The countries of northern Europe have agreed to build a huge network of renewables that will connect offshore wind farms in northern Scotland to solar panels in Germany to wave power and hydroelectricity in Scandinavia.
Offshore wind projects in Europe are expected to generate more than 100 gigawatts of energy, about ten percent of the continent’s demands, in coming years, roughly equivalent to a hundred large coal plants. But unpredictable weather patterns can hamper their ability to deliver reliable energy, and national power grids are too weak to overcome fluctuations in production and demand.
Nine nations, including France, Germany, the Netherlands, Denmark, Sweden, and the UK, have joined forces to lay undersea cables beneath the North Sea in the coming decade. The grid will act as a gigantic battery, storing electricity when demand is reduced.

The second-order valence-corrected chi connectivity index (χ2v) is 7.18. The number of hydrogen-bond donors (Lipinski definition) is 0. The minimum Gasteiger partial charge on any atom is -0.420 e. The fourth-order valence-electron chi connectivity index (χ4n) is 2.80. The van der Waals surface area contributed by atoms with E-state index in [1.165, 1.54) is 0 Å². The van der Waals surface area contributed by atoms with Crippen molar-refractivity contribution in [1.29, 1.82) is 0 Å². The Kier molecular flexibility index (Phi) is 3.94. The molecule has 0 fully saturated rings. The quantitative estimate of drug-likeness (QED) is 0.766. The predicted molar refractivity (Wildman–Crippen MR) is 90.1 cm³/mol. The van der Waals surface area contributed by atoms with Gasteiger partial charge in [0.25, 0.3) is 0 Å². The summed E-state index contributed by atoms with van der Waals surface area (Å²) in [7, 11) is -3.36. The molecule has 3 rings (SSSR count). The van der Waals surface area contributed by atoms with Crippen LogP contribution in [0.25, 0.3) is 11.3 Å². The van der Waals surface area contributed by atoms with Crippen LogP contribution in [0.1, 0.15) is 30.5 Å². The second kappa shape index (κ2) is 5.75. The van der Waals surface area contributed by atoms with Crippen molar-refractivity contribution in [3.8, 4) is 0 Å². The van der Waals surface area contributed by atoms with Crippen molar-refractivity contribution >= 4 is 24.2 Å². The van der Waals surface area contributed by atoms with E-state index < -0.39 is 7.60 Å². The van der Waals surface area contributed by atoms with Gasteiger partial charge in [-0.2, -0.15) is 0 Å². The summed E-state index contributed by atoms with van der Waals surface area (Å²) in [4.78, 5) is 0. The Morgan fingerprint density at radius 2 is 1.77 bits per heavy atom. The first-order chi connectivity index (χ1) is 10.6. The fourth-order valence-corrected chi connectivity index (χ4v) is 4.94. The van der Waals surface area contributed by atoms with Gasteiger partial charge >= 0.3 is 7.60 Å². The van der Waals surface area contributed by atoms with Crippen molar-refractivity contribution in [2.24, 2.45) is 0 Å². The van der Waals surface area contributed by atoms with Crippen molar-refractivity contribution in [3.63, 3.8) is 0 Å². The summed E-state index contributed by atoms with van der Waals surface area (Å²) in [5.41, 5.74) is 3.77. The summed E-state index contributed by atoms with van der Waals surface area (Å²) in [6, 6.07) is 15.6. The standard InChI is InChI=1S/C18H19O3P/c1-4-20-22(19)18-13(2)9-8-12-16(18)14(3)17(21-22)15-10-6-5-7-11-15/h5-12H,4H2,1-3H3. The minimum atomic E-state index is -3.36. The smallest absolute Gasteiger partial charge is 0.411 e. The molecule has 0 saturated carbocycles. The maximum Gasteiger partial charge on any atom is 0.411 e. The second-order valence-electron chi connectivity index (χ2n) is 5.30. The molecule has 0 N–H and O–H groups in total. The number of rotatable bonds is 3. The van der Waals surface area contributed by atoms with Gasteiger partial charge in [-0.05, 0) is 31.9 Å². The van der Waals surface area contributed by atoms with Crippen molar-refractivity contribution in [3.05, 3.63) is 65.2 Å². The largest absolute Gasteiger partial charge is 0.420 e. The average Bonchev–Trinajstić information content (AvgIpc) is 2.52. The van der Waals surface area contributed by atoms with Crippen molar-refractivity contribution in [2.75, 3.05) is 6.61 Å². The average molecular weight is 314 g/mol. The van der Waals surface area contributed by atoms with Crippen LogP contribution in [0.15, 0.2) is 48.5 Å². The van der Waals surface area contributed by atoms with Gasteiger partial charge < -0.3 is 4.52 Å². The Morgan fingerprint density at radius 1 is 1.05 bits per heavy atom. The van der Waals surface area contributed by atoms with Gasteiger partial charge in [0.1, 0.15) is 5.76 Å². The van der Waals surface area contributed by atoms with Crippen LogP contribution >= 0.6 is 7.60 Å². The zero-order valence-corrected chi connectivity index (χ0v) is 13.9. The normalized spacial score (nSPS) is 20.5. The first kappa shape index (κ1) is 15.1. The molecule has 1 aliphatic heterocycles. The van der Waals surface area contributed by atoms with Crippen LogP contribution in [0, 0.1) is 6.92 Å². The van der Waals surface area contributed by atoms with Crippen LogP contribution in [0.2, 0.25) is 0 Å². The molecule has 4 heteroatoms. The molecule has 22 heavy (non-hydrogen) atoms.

The North Sea grid could connect to a much larger renewable plan that was launched in Germany last year. The Desertec Industrial Initiative is a $400 billion scheme that aims to deliver 15 percent of Europe’s electricity by 2050 from southern Europe and North Africa. Concentrated solar power will be delivered by power lines that stretch across the Sahara and the Mediterranean. Scientists in the European Commission estimate that just 0.3 percent of the light falling on the deserts of the Sahara and Middle East would be enough to meet all of Europe’s energy needs.